Sunday, 23 March 2014

Harley Davidson and the Marlboro Man replica bike project

With Spring officially here, I thought this would be a timely post to do. I was approached by a new client that was building a replica bike from the movie Harley Davidson and the Marlboro Man. He had contacted me through the company Facebook page inquiring if I would be interested in re-creating the lettering job done on the hero bike, ridden by Micky Rouke. The answer was a quick ... You Bet!  Being from the 2 wheeled community, and having watched the movie myself, it was a perfect fit. Not to mention. a great use of the hand lettering skills.

                                                                  Picture courtesy of the web

My client had fabricated the bike from the ground up, and needless to say, I was blown away by the attention to detail. My job was to replicate the lettering and graphics. We decided to stick as close as possible to the lettering done on the original bike. There are other bikes people had built, but I would be only using reference from the movie bike. Whoever had painted the original had put their own touch to the lettering, so it was important for me to try and capture it. There were a few subtle differences in the tank, so I had to improvise on the positioning of the lettering. In the end, the client was thrilled to say the least, and it was a piece that I'm glad to share with you. Here's a few pictures of the work in progress. And I'd like to say a big thank you Andy, for trusting me with a piece of your dream project. 

The blank canvas.


Due to the curved surface, the pattern was applied in separate pieces. This way, you have the luxury to move it around.and adjust to the surface. Another trick I use is to print off part of the layout, instead of redrawing it, and pounce the print. It saves you a little time. And no, it's not cheating, you still have to paint it.

                With the layout in place, it's time to get the brushes out and mix some paint.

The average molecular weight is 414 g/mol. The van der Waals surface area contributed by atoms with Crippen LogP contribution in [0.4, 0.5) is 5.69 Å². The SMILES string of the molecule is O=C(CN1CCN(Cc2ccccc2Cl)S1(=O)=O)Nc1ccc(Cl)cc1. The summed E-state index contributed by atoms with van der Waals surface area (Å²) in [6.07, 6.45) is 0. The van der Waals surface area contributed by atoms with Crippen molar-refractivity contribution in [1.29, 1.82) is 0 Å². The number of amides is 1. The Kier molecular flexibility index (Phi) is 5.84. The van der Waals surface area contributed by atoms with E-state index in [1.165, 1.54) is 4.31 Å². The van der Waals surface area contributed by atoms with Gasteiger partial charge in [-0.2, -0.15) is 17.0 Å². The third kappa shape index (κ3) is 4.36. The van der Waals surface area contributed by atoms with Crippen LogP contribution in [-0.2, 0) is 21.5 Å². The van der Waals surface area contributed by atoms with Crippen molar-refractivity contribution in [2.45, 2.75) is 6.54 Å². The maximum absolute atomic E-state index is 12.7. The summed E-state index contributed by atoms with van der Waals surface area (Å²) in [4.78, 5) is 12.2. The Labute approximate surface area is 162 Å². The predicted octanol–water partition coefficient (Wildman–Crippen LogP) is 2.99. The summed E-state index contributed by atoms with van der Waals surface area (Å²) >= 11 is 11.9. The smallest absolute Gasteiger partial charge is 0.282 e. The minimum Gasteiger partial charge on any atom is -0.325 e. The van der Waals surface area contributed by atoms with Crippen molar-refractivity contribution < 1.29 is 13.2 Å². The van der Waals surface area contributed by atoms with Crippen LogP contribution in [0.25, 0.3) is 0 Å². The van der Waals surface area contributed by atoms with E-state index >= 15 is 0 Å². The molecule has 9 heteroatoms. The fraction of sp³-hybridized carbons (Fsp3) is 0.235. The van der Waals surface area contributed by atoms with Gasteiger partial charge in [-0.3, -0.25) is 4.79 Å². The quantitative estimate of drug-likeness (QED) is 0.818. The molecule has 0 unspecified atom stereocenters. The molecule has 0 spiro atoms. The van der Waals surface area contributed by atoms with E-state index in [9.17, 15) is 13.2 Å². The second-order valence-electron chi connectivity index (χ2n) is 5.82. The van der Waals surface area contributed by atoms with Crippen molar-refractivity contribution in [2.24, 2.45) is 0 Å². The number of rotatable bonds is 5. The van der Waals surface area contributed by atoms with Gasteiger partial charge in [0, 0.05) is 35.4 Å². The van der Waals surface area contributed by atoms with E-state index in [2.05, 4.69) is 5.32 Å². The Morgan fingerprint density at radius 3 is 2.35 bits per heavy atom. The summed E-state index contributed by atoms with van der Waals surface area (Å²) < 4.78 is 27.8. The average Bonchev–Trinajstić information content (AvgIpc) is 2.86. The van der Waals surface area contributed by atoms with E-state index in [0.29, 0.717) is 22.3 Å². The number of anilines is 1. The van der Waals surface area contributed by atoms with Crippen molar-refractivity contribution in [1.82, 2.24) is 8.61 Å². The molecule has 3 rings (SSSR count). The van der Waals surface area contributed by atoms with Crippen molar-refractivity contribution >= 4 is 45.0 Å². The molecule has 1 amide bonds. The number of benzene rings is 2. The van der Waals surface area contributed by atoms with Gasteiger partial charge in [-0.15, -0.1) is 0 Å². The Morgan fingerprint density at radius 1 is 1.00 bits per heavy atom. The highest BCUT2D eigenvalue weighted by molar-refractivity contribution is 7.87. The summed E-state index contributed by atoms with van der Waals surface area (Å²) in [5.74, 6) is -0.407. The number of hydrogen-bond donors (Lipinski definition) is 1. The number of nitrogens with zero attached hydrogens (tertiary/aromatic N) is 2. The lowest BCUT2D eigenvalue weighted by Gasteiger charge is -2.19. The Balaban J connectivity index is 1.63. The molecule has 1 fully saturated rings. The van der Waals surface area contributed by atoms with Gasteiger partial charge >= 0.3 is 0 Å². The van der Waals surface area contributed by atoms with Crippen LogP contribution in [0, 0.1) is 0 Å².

With the orange on, it's time to move onto the outlining. Time to turn up the tunes and get into the outlining zone.










Just about there. Next step, paint inline and card detail. 
                                                       
Sorry about the glare, the lettering is really orange. 
 

The finished job. I was asked to change a few cards to represent some important points in the client's life.


The finished bike. It's always nice to be part of a custom build. It's the type of job that someone has put their heart and soul into, and they have the trust in you to be part of it. PS... it sounds as good as it looks. Thanks for taking the time to drop by.

Saturday, 22 February 2014

My first" Distressed Sign" workshop.


                                                                                                                                             Photo courtesy of Brian Batista

After years of thinking and talking about it, I finally decided to put together a Distressed Sign workshop. With the help of my good friend Doug Swinton, who owns Swinton's Art Supplies, it became a reality. I felt there may be an interest with people wanting to learn some of the scenic techniques I've picked up working as a sign painter / scenic artist, for the film industry over the years. With the rising popularity of hand lettering, it seems everyone and their dog is jumping on the bandwagon to hold sign painting workshops. Although I'm sure they can be fun, I don't think you'll learn more than just the basics of hand lettering in a day or two. What they will give you is an insight to the process, brushes and materials, and techniques, used in sign painting. From there, it's up to the students to follow thru on their own.